A new tax structure to curb U.S. soft drink consumption?

 
By Tom Nordlie • Published: October 21st, 2015
Category: Health in a Heartbeat
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You might not think soda pop should be taxed at high rates, the way alcohol and tobacco are.

But a report in a recent issue of the journal Social Science and Medicine argues that’s exactly what should happen.

The author, an economist and tobacco policy expert with the American Cancer Society, supports his argument with data on alcohol taxation in South Africa.

In 1998, that country adopted a sliding-scale approach that based taxes on the total amount of alcohol in a container, rather than the volume of liquid.

Taxes on liquor and wine almost doubled; taxes on beer rose by one-third.

By one measure, South Africa’s collective alcohol consumption dropped by about 10 percent between 1999 and 2013.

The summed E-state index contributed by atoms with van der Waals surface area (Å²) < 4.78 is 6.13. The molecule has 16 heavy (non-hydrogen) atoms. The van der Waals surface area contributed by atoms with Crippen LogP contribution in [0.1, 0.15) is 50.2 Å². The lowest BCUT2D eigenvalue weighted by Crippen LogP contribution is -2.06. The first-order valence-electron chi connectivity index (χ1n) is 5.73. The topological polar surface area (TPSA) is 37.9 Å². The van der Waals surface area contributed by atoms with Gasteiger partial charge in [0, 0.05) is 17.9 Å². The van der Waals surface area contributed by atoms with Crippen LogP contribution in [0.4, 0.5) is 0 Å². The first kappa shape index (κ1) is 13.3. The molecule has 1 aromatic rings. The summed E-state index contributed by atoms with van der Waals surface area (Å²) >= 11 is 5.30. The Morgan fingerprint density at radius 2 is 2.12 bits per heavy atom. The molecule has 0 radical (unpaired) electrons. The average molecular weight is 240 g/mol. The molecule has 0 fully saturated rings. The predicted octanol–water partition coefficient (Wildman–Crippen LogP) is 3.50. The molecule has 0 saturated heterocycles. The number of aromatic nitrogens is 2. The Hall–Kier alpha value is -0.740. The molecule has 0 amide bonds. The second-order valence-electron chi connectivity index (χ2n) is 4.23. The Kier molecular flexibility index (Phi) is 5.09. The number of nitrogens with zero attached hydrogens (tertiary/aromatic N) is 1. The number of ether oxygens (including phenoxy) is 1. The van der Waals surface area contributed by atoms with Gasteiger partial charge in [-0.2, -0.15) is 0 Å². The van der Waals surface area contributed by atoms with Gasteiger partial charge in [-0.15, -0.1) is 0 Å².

The author argues that a similar approach should be used for U.S. sales of sweetened soft drinks, taxing them based on the amount of sugar in a container.

Assuming that the extra tax burden is passed along to consumers, this approach would probably cut demand.

However, we’re not so sure the new tax approach would reduce obesity rates.

If soft drinks become prohibitively expensive, consumers may simply turn to cakes, pies, cookies, candies and ice cream products.

The author makes one persuasive point — legislators hunting for new ways to curb obesity will probably consider new taxes on sweetened soft drinks eventually.

So, one day we may all get to see the effects of this taxing approach played out on the national stage.

Surely, there would be opponents, including industries closely tied to sugar and soft-drink consumption, and people opposed to increased taxes and government regulation.

No matter how it turns out, a sensible diet and regular exercise remain the time-tested keys to shedding pounds.

It takes work, but the rewards are sweet.